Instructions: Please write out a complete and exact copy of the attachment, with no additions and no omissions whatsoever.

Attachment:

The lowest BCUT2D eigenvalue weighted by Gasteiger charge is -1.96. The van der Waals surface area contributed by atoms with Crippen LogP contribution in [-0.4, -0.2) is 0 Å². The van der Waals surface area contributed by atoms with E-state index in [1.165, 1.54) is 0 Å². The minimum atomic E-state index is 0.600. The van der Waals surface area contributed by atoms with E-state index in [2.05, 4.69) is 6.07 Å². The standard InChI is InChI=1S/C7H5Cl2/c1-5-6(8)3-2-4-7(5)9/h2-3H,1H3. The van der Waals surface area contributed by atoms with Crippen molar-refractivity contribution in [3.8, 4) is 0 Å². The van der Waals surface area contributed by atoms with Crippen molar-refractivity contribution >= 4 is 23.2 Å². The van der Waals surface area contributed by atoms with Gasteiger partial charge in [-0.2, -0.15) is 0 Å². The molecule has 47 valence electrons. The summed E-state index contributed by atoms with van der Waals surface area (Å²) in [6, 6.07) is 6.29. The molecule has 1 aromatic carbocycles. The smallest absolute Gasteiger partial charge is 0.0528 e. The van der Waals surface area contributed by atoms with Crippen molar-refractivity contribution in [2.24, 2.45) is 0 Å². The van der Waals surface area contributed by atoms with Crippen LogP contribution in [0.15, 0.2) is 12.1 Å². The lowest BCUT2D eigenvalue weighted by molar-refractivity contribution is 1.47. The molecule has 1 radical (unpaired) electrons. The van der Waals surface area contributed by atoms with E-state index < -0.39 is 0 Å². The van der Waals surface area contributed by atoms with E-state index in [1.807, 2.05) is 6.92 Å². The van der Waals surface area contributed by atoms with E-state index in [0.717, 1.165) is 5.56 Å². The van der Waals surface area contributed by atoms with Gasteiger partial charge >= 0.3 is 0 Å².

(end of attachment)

The lowest BCUT2D eigenvalue weighted by Gasteiger charge is -1.96. The van der Waals surface area contributed by atoms with Crippen LogP contribution in [-0.4, -0.2) is 0 Å². The van der Waals surface area contributed by atoms with E-state index in [1.165, 1.54) is 0 Å². The minimum atomic E-state index is 0.600. The van der Waals surface area contributed by atoms with E-state index in [2.05, 4.69) is 6.07 Å². The standard InChI is InChI=1S/C7H5Cl2/c1-5-6(8)3-2-4-7(5)9/h2-3H,1H3. The van der Waals surface area contributed by atoms with Crippen molar-refractivity contribution in [3.8, 4) is 0 Å². The van der Waals surface area contributed by atoms with Crippen molar-refractivity contribution >= 4 is 23.2 Å². The van der Waals surface area contributed by atoms with Gasteiger partial charge in [-0.2, -0.15) is 0 Å². The molecule has 47 valence electrons. The summed E-state index contributed by atoms with van der Waals surface area (Å²) in [6, 6.07) is 6.29. The molecule has 1 aromatic carbocycles. The smallest absolute Gasteiger partial charge is 0.0528 e. The van der Waals surface area contributed by atoms with Crippen molar-refractivity contribution in [2.24, 2.45) is 0 Å². The van der Waals surface area contributed by atoms with Crippen LogP contribution in [0.15, 0.2) is 12.1 Å². The lowest BCUT2D eigenvalue weighted by molar-refractivity contribution is 1.47. The molecule has 1 radical (unpaired) electrons. The van der Waals surface area contributed by atoms with E-state index < -0.39 is 0 Å². The van der Waals surface area contributed by atoms with E-state index in [1.807, 2.05) is 6.92 Å². The van der Waals surface area contributed by atoms with E-state index in [0.717, 1.165) is 5.56 Å². The van der Waals surface area contributed by atoms with Gasteiger partial charge >= 0.3 is 0 Å².